Growing up in Bensonhurst, the closest I ever came to camping was chasing chipmunks at my grandparents’ place in New Hampshire. But then, toward the end of junior high, I got a serious hankering for the forest. So my mom called up her friend Charlie (who happened to head up a Boy Scout troop) and arranged for my friend Mike and I to go on a weekend camping trip with him. Now I wasn’t exactly what you’d call Boy Scout material, but luckily, there was another option: Charlie also organized “unofficial” camping trips for a ragtag bunch of Irish teenagers from Gerritsen Beach—a dirty dozen of ginger punks in battle fatigues who called themselves the Trailblazers.

Mike and I were psyched. Along with our standard camping gear, we packed an assortment of Led Zeppelin cassettes and knives, plus a cigarette box containing a lighter, a pack of Bambú, a small corncob pipe and two dime bags. You know what they say: Be prepared.

On a Friday evening, Charlie piled us into an old school bus and drove us out to a campground at West Point, where we would all be staying in a big, rustic cabin full of bunk beds. Mike and I were a few years younger than the rest of the gang, but I was used to hanging out with older dudes, so that didn’t really faze me. They, however, weren’t such happy campers: For the rest of that night and the following day, all we got from them were cold shoulders, dirty looks and down-talk. They’d cluster up off in the distance, whispering shit about us under their breath and frequently disappearing for half an hour at a time. Whenever we approached them, they’d quickly hush up and tell us to get lost. So Mike and I kept to ourselves—sneaking out behind the cabin to smoke a bowl whenever we got a chance, scared that someone would catch us and tell our parents.

On the second night, it was time for war games. The group broke into two teams, each heading out in the opposite direction on the main trail that looped around the lake. The object: to “kill” enemy combatants guerrilla-style by holding a knife (a real knife) up to them and declaring them dead. Our team leader, Franko, sent us ahead as “scouts” (a.k.a. bait), expecting us to be eliminated quickly. What he didn’t realize was that Mike and I had been playing war games on the streets of Brooklyn since we were 10.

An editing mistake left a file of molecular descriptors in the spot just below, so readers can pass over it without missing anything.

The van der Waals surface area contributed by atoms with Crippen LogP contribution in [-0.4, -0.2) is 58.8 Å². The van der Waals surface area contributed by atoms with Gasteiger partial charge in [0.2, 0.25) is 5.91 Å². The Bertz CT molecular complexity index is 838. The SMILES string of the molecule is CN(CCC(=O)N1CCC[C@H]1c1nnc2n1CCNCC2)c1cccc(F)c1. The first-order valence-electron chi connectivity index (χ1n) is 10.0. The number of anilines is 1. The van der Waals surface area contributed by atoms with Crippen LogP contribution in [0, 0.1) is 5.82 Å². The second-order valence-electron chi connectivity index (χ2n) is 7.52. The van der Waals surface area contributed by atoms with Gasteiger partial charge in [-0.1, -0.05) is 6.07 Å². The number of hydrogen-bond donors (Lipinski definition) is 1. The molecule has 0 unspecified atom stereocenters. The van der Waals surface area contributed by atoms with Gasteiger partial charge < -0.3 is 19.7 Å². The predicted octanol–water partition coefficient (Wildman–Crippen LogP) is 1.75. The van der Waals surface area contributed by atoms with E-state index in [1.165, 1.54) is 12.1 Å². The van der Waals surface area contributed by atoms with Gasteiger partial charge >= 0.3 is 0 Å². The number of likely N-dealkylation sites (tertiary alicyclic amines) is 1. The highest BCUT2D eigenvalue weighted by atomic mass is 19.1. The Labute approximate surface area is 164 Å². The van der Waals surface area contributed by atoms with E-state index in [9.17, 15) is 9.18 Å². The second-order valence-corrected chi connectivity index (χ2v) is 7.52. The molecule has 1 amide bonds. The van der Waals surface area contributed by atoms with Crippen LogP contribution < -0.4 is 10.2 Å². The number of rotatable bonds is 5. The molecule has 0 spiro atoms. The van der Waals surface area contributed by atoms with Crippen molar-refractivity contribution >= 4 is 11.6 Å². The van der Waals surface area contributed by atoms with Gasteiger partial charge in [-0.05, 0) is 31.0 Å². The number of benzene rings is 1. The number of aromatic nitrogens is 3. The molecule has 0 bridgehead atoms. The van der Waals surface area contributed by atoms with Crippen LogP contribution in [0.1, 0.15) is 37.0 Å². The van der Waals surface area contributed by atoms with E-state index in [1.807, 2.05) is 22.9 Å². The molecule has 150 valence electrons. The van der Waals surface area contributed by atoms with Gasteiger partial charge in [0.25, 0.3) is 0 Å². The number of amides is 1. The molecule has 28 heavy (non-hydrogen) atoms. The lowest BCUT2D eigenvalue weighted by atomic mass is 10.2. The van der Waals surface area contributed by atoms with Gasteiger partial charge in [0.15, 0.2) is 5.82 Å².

We hightailed it all the way around the lake, eventually coming to a long wooden footbridge that stretched across a narrower end of the water. With no one else yet in sight, we climbed down under the bridge and waited. Before long, a pair of enemy scouts arrived: a particularly obnoxious character named Archer and one of his cronies. Cautiously, they began to cross the bridge, but stopped halfway across—right above us.

“Okay, man, all clear—bust it out,” I heard Archer say. Next came the flick of a lighter, and that familiar inward whistle that could only be the toking of a joint. Perfect. With their guard down, we silently sprang up behind them and made the kill.

“You’re dead!” I announced, pressing my Rambo survival knife to Archer’s back.

“FUCK!” he exclaimed in surprise—sending the joint tumbling from his lips and through the slats of the bridge into the lake.

“Son of a bitch!” he wailed. “That’s it—I’ve had it! I’m gonna kick your asses! I don’t care what Charlie told us—I came out here to get high, not to play baby-sitter.”

“We didn’t know you guys got high,” I said.

“Why do you think we call ourselves the Trail-blazers, Einstein?”

“Cool—we smoke too!”

“You little mama’s boys? Bullshit!”

I pulled out the cigarette pack from my pocket and showed him our stash. Suddenly, his whole demeanor changed.

“No shit!” he said in disbelief. “Check this shit out—these kids are holding!”

It seems my mom must’ve lectured Charlie about keeping an eye on us, so he’d forbidden the guys to smoke when we were around. No wonder they hated us—they were coming out here so they could get high without being hassled, and thanks to Charlie, our presence had been a giant buzzkill. But now the war was over—now they saw that we were potheads just like them; we were Trailblazers too.

When we got back to camp, we marched straight up to Charlie and came clean. He just smirked and shook his head. Turns out that in addition to being a scoutmaster, Charlie was also a dealer. We all blazed out the cabin together, and from then on we were officially part of the troop. He never told on us, and we never told on him—that is, until now.


Sorry, Charlie.

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